But peace is coming, as long as I make sure that they’re separated when I give them canned food or treats (both of which they get today – it’s a second night, meaning canned food, and it’s a Sunday, meaning they got treats this morning before I was picked up for brunch and the day at my parents’ place). (Imber takes hers on the blue chair in the picture above; Tarma’s goes on the mat with her food and water.)
And Tarma can now come up behind Imber, if Imber’s perched on something and Tarma’s not hunting, and sniff Imber’s tail without issues. (Though if Imber turns around and sees her, hiss, snarl is the order of the day.)
As for the nicknames in the title… well, I’ve been “Mommy-Cat” since I brought home a little six-month-old blue tabby kitten with a missing right hind paw, and she’s been “Imber-Kitten” and “my baby” just as long. They’re both my sweethearts, but I wanted a nickname/endearment specifically for Tarma, because I’m always using the endearments when speaking to the cats.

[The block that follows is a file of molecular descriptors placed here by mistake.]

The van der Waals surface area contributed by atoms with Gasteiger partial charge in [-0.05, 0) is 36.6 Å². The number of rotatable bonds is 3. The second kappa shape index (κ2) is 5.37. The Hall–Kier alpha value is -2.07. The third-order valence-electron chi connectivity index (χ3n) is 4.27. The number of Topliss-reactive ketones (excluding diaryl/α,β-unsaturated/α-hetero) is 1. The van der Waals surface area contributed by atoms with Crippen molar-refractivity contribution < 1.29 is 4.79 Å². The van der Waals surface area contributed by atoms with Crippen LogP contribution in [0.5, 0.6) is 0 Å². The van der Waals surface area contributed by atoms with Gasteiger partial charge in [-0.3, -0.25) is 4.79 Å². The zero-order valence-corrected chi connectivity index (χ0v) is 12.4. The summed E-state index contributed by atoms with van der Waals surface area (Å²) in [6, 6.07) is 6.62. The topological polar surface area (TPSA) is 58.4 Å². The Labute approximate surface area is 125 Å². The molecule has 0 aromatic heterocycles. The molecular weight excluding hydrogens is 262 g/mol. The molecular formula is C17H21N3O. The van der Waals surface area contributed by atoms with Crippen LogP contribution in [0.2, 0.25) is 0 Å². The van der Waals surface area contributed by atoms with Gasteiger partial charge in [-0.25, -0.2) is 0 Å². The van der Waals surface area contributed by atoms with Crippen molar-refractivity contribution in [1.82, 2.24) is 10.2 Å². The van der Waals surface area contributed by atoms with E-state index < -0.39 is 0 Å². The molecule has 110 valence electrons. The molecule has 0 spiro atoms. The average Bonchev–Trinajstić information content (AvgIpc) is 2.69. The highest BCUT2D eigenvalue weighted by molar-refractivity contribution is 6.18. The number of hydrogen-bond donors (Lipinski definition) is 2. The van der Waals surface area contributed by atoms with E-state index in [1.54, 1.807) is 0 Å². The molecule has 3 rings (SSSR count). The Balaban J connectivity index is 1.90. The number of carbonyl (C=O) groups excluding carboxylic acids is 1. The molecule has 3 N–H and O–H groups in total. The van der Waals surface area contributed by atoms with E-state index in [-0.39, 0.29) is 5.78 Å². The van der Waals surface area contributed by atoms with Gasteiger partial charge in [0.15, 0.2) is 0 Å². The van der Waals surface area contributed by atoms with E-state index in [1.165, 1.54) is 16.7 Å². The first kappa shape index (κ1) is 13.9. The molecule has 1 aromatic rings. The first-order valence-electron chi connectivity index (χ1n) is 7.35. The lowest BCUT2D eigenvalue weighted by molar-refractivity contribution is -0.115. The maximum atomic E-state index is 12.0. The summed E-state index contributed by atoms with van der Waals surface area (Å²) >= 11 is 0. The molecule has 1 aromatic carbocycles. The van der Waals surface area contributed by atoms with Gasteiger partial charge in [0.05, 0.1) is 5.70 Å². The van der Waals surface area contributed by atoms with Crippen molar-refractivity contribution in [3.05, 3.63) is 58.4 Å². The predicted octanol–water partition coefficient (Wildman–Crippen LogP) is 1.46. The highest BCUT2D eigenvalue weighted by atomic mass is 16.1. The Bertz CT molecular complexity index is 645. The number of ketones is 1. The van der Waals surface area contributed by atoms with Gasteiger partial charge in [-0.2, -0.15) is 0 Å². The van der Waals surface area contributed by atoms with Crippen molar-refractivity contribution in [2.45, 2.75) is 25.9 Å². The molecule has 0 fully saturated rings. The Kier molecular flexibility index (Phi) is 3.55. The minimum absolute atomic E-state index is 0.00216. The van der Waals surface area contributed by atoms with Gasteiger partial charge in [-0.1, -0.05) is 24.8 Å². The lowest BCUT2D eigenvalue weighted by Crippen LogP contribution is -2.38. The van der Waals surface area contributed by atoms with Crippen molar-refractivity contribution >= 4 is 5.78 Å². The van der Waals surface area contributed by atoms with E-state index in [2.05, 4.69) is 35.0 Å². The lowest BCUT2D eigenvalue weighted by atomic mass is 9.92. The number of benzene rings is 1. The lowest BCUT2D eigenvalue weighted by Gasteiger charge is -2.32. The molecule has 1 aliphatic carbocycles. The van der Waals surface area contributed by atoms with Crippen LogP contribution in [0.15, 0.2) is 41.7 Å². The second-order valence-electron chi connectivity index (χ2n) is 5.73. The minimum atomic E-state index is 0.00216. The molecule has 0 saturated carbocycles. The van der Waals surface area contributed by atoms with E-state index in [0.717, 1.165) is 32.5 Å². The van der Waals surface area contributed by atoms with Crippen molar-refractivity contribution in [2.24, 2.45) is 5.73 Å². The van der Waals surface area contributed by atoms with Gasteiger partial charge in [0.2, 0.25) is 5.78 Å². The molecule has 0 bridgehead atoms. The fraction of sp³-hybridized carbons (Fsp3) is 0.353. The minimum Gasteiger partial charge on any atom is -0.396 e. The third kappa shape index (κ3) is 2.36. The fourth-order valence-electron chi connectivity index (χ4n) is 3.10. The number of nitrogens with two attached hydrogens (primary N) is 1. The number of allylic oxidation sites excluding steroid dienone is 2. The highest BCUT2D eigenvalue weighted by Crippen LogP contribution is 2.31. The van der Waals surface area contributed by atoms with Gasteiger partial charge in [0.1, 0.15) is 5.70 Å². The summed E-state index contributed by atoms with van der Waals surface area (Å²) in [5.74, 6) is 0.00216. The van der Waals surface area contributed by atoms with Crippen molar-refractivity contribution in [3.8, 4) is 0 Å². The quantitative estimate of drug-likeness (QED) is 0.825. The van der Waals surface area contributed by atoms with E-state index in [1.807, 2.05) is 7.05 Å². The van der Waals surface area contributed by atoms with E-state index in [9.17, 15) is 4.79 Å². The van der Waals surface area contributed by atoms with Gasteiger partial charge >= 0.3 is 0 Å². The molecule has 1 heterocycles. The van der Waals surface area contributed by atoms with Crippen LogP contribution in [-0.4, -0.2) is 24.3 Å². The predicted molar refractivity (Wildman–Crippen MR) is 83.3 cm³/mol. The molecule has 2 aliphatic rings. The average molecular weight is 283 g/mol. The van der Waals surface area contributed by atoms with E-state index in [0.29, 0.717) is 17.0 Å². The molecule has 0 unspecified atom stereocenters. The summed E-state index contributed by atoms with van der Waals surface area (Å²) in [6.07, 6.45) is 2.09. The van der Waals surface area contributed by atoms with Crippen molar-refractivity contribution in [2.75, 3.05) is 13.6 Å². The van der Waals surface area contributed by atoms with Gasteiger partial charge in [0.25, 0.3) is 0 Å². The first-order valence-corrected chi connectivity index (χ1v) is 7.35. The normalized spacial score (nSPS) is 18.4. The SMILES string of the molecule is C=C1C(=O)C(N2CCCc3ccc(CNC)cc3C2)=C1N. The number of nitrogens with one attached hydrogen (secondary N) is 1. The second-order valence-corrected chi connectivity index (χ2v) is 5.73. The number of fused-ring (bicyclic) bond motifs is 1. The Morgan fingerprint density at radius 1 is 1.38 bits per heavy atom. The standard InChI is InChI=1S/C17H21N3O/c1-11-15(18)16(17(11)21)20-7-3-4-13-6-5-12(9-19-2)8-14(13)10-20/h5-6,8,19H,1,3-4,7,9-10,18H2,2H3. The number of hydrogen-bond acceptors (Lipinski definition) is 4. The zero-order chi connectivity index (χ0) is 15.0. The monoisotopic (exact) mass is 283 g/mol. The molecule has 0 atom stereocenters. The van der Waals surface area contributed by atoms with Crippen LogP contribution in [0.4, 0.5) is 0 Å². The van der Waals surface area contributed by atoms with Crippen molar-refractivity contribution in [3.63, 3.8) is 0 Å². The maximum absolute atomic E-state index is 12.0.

As it happens, my youngest sister was always called “turtle” by our mother (because even now, she’s slow to get ready to go anywhere, and it was worse when she was a kid), and Tarma’s colouring, though she’s not an actual tortoiseshell, resembles a turtle’s shell a fair bit. So she is “Tarma-Turtle” when I’m using formal endearments, and “Turtle” (or “Tarma”, of course) most of the rest of the time.
So, preliminary adventures of Imber-Kitten, Tarma-Turtle, and Mommy-Cat have been described.